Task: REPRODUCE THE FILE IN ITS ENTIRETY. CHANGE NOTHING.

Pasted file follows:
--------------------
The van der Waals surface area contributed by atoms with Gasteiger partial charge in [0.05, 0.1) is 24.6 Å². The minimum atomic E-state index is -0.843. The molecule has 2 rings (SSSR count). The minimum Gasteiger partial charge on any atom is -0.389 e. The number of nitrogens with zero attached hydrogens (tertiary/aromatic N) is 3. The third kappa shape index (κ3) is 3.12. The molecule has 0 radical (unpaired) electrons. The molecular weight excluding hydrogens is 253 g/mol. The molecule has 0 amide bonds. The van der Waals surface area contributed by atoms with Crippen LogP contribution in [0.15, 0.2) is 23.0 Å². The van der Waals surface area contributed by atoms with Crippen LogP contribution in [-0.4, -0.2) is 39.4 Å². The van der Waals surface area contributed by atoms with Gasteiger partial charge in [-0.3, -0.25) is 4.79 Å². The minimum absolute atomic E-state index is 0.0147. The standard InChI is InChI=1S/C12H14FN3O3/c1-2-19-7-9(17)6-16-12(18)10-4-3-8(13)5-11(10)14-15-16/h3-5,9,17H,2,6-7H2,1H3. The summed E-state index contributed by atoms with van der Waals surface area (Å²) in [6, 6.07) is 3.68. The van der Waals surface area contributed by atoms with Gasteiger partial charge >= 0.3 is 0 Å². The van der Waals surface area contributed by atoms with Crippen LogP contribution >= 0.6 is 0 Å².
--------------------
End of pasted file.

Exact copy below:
The van der Waals surface area contributed by atoms with Gasteiger partial charge in [0.05, 0.1) is 24.6 Å². The minimum atomic E-state index is -0.843. The molecule has 2 rings (SSSR count). The minimum Gasteiger partial charge on any atom is -0.389 e. The number of nitrogens with zero attached hydrogens (tertiary/aromatic N) is 3. The third kappa shape index (κ3) is 3.12. The molecule has 0 radical (unpaired) electrons. The molecular weight excluding hydrogens is 253 g/mol. The molecule has 0 amide bonds. The van der Waals surface area contributed by atoms with Crippen LogP contribution in [0.15, 0.2) is 23.0 Å². The van der Waals surface area contributed by atoms with Crippen LogP contribution in [-0.4, -0.2) is 39.4 Å². The van der Waals surface area contributed by atoms with Gasteiger partial charge in [-0.3, -0.25) is 4.79 Å². The minimum absolute atomic E-state index is 0.0147. The standard InChI is InChI=1S/C12H14FN3O3/c1-2-19-7-9(17)6-16-12(18)10-4-3-8(13)5-11(10)14-15-16/h3-5,9,17H,2,6-7H2,1H3. The summed E-state index contributed by atoms with van der Waals surface area (Å²) in [6, 6.07) is 3.68. The van der Waals surface area contributed by atoms with Gasteiger partial charge >= 0.3 is 0 Å². The van der Waals surface area contributed by atoms with Crippen LogP contribution >= 0.6 is 0 Å².